Exactly seven years of Homestuck found their end today. It’s been a long, crazy journey.
Normally I prefer to observe fandoms from outside, cooing over their adorable degree of love for their object of worship. This is a trick worth learning, since “urgh, but the fandom” is approximately the least meaningful objection to a work it is possible to make. However, that story is for another time.
Homestuck has consumed years of my life even as a non-fan. Even just reading along, picking up a small collection of some fanart, buying some of the albums, re-reading it to re-acquire familiarity for the ending, it is still a vast icon that is, in its own words, ensconced in my personal mythos.
What I am fumbling to say is, I really loved that webcomic.
The crazy jokes. The constant internal references. The nigh-incomprehensible plot. The charming characters and the not-so-charming characters and the “please stop adding these abominations to the story” characters. The music. Great interstellar abysses, the music.
It dragged on. It would be disingenuous to say otherwise, for sure. If it were being adapted for any other medium, the first thing to do would be to attack the plot with the kind of weedkillers kept in reserve for “invasion of genocidal plant-aliens” scenarios. I loved that, too.
There are very, very few things that I have ever wished I could forget entirely and experience for the first time again. That particular fantasy holds little appeal to me, since experiencing other new things is always an option. But Homestuck is unique, I think, in that I might choose to forget it entirely so I could read it again for the second time. To be sure, there are things in there that burn the brightest on the first iteration – the incredible flash animations stand out – but there’s just so much that simply doesn’t make sense except in the context of what comes later. This feeling, perhaps, is what people get out of “complex” literary fiction (the kind I am quick to dismiss as pretentious (because it almost always is)).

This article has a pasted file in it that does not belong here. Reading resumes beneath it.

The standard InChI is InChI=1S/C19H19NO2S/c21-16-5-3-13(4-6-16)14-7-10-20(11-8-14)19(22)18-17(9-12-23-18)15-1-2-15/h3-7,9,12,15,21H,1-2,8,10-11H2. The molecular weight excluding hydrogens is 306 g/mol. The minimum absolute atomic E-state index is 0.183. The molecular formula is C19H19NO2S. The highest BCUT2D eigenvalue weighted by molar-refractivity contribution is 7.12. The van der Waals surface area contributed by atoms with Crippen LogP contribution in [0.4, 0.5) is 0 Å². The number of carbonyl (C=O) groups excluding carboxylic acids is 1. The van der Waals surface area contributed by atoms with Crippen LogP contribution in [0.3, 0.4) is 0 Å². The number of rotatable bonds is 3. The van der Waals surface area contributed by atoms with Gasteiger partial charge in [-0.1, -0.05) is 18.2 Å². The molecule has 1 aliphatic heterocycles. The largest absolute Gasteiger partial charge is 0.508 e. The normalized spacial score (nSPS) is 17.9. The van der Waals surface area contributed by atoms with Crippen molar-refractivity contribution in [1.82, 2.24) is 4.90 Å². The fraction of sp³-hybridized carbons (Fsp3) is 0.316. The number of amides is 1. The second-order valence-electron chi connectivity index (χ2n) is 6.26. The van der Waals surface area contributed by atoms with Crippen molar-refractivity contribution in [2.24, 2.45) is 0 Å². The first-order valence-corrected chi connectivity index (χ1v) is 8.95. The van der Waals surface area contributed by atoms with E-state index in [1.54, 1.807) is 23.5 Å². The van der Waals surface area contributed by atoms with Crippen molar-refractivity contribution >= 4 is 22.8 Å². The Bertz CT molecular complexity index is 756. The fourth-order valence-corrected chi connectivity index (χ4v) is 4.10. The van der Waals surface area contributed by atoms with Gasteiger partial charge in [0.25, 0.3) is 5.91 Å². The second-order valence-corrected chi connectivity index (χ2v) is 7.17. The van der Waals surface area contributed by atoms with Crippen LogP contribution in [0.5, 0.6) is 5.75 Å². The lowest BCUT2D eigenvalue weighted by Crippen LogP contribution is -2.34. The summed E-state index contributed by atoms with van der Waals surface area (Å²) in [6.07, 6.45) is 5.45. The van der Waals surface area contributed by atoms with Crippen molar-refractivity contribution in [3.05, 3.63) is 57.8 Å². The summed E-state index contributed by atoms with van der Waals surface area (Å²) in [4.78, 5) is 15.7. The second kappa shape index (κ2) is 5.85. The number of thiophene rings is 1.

I wish I could summarise it briefly. I wish words could say how inadequate words are for this purpose. I wish a lot of things, really.
I’m not ready for it to be over. And I’m ever so glad that it is.
To Andrew Hussie and the rest of the team: my heartfelt thanks and admiration. Today, your work enters the legend. You made it happen.
To anyone reading this who somehow never read it: start here. If you don’t like it by the end of Act 2, definitely drop it. Otherwise, well. See you soon.